Hyundai has come a long way: ". . . which is pretty remarkable considering that it wasn’t 20 years ago when Hyundai’s quality was a sad joke in the U.S."
Liberalism in a nutshell: Oprah tries to do a nice thing for some people, forgets an important detail which pisses off some of the supposed beneficiaries, and then by inflating expectations pisses off future potential beneficiaries and also complicates the lives of the givers. They learned a lesson that all big government types should heed: it's surprisingly difficult to give away money effectively.
"An airline pilot reveals a major reason why flights today are less comfortable and frequently delayed"
Tradeoffs. Everything in life is a tradeoff.
This made me laugh:
Having that much money, they suggest, likely produces a wide range of negative emotions to include worry, sadness and stress.
Coming soon: "Democrats surprised gravity still works."
Author argues "Yes."
I'd argue for mostly yes. Evaluations can occasionally catch a truly incompetent or unfit teacher, but beyond that they are of little use.
A whole lot of things are better now than when I was young. But the seemingly huge increase in virtue signaling is not one of them.
A look at Richard Montanez, the guy who invented the "biggest selling, single-serve SKU" for Frito Lay, what else but Hot Cheetos.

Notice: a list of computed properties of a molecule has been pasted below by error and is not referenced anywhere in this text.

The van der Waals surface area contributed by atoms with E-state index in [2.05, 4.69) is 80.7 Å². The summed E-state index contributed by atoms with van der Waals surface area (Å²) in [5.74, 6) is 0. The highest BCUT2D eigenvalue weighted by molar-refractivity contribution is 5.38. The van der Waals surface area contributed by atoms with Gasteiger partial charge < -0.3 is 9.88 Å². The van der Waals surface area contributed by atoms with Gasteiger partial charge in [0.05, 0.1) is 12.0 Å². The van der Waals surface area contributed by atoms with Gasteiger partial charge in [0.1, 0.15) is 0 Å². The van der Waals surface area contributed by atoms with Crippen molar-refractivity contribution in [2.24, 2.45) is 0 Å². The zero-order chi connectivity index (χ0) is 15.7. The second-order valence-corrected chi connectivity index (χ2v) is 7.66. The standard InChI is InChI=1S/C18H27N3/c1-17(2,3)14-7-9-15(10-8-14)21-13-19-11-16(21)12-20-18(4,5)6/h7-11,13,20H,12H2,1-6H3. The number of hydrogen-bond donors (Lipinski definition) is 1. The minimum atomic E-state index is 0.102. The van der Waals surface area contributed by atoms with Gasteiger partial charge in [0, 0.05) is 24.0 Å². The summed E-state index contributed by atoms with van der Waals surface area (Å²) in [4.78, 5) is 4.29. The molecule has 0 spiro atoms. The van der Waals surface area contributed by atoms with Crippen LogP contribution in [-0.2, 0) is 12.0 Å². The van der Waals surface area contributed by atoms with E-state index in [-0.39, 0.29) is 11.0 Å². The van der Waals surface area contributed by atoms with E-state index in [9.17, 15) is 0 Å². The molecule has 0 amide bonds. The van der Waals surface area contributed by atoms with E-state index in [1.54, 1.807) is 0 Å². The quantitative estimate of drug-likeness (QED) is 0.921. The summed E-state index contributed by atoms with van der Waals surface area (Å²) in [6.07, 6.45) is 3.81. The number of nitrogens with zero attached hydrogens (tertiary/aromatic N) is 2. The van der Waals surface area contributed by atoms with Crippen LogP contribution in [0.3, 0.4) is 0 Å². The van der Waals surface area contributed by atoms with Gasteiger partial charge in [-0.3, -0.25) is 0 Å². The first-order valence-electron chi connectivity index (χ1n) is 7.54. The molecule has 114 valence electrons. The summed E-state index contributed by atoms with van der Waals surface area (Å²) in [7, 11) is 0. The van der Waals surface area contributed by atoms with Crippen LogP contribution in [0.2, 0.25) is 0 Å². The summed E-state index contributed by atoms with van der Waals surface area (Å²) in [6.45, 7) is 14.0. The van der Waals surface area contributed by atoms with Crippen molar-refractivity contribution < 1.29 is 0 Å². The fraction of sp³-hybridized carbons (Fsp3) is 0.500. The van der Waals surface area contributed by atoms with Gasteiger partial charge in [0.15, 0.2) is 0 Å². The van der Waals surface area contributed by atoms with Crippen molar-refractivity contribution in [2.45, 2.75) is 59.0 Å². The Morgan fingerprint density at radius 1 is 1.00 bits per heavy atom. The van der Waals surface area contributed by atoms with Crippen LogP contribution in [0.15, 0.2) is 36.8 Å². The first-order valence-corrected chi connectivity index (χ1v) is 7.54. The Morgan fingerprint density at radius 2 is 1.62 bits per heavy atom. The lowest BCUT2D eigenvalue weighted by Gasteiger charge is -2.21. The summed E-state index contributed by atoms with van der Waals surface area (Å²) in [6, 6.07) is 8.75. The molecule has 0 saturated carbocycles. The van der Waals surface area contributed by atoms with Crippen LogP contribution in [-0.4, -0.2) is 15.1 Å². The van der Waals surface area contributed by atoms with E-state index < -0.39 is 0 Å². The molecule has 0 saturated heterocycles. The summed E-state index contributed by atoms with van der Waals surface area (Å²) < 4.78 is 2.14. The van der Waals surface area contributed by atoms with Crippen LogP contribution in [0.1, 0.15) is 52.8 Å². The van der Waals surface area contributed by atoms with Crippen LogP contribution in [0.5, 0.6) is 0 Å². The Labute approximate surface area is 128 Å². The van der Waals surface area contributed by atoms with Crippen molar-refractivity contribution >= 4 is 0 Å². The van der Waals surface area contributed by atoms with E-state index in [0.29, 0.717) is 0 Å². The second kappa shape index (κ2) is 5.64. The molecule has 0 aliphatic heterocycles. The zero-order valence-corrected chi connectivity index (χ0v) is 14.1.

"$2 billion to help house California's homeless isn't being spent — and no one knows when it will be"
This is such a California story.
The dollars are tied up in court as a Sacramento attorney challenges the state's plan to pay off that debt with money California voters approved in 2004 for mental health services. The funding, the attorney contends, should not be diverted from treatment programs, even if the mentally ill benefit from the housing. State housing officials said they don't know how long the litigation will take to resolve.
Related: "Californians voted to spend billions on more water storage. But state government keeps sitting on the cash."
"That’s p-hacking on steroids."
It would help if the journalists and other folks who write about research weren't so dang credulous. (Or interested only in clicks and eyeballs. Either way.)